This project is designed to reach out to all bereaved dads and to provide a conduit to share their stories. “One of my goals is to bring awareness to the impacts that child loss has on fathers and to let society know that it’s okay for a father to grieve the loss of a child. A father shouldn’t have to hide his pain or feel ashamed to show his emotions.”
“Since I too am a bereaved father, I realize that there isn’t much information or support services for men that have lost children. As men, we may get a few pages in a grief book that tell us how to respond to the grieving mother, but I haven’t been able to find many books that tell us how to help ourselves. Often times, men feel shame for not being able to “get over it” or “get back at it” like society thinks we should.”
“The ultimate goal of this project is to create a book that represents a cross-section of bereaved fathers. I want anyone who picks up this book to be able to relate with someone else’s story so that they don’t feel so alone in their journey through grief. To let them know that other dads have traveled this path or are currently on the same path.” Kelly Farley. grievingdads.com

Video interview with Kelly Farley  https://www.youtube.com/watch?v=U2dk86-Df0c

 

SANDS Booklet Mainly for Fathers. Downloadable Pdf.

https://www.uk-sands.org/…/MAINLY%20FOR%20FATHERS%20THIRD%2…


Fathers Grieving Infant Loss Blog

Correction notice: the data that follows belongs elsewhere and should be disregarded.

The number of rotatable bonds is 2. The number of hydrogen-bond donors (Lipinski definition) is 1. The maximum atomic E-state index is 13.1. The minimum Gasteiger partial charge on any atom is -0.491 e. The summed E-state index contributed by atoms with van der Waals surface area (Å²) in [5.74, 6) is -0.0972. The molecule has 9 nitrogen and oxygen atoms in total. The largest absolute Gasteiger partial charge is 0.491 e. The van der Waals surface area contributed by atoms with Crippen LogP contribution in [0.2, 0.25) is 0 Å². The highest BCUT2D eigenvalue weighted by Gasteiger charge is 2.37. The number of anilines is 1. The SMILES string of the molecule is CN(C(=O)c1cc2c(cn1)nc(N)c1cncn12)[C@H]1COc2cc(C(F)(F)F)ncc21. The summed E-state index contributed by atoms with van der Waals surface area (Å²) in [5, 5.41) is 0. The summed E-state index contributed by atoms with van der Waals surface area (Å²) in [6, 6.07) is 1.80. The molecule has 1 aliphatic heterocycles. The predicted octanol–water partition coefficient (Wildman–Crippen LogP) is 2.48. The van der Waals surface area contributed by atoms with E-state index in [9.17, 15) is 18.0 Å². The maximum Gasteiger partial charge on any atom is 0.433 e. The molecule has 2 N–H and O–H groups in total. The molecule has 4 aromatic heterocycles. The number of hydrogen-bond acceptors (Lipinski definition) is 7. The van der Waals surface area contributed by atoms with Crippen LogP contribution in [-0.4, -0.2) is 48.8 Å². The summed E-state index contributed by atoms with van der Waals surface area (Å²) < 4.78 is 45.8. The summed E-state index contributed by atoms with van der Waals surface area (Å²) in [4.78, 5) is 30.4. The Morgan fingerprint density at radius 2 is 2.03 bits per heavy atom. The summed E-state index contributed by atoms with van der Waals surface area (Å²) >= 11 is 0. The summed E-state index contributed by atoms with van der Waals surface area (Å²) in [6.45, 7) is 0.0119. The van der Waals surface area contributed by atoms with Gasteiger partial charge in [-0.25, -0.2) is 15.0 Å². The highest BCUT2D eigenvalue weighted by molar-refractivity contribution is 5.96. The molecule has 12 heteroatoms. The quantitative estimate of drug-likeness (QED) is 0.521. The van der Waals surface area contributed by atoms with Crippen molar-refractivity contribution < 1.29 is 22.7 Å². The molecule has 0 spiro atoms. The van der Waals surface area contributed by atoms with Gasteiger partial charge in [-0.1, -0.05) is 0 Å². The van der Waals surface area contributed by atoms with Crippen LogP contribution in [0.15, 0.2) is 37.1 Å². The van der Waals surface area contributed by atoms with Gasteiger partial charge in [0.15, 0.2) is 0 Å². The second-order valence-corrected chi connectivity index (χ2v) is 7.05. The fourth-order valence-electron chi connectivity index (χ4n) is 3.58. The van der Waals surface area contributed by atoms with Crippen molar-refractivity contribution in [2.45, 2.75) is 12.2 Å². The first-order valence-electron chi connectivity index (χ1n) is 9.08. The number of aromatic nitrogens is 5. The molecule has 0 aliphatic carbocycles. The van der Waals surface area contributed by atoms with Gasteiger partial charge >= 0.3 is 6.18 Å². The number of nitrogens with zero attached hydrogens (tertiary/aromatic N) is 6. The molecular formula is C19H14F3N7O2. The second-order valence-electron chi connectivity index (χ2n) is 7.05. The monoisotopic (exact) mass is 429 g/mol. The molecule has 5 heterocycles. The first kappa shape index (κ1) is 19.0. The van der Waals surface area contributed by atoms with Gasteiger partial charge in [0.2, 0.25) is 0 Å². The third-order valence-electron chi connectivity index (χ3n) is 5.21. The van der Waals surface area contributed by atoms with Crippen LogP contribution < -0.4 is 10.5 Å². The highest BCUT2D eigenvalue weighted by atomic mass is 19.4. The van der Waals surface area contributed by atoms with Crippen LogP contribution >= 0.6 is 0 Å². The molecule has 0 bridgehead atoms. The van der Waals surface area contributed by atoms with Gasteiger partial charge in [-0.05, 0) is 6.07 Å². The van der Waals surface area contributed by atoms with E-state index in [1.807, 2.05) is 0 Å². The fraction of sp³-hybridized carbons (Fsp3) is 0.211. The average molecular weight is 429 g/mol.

http://fathersgrievinginfantloss.blogspot.co.uk
“My wife, Monica, and I suffered the full-term stillbirth of our second child, Kathleen. While that was a number of years ago, I have stayed connected to the issue through my writing and speaking on the topic of father’s grief following the death of an infant. I, like many men, had trouble talking about my feelings after my daughter’s death. I’m hoping this blog might be a place for dads to share their thoughts about what they are experiencing and find support from other dads.” Tim Nelson

 

 

June 4th

 

 

Helping Father’s Hearts to Heal: Day 4

 

For Friends and Family


As Father’s Day approaches you may be thinking of how you can best show your support for your friend, family member or loved one on this significant day.
You may be wondering about whether to get him something to acknowledge his loss. 

I want to stress that everyone is different in how they react to their grief, so what I am sharing are suggestions for you to consider, they are offerings from my own heart, just take what resonates or ‘feels right’ for you and the type of relationship you have with a bereaved Father.

One of the things I hear repeatedly from fathers are stories about significant dates coming around, and having everyone act like nothing happened. Not only does no one ask how they are doing, some people avoid them because of their discomfort with the situation, rooms go quiet when they walk in, people just don’t know how to be around grieving parents, but especially grieving Dads. 
Saying nothing at all only adds to be pain of loss, any acknowledgement, however small, will be appreciated and remembered. Yes, you will remind him that he has an Angel, but you will also remind him that his child did exist and you recognise his loss and his pain, and that you care.

I personally think the difficult question is WHAT you might get him to acknowledge that you are thinking about him.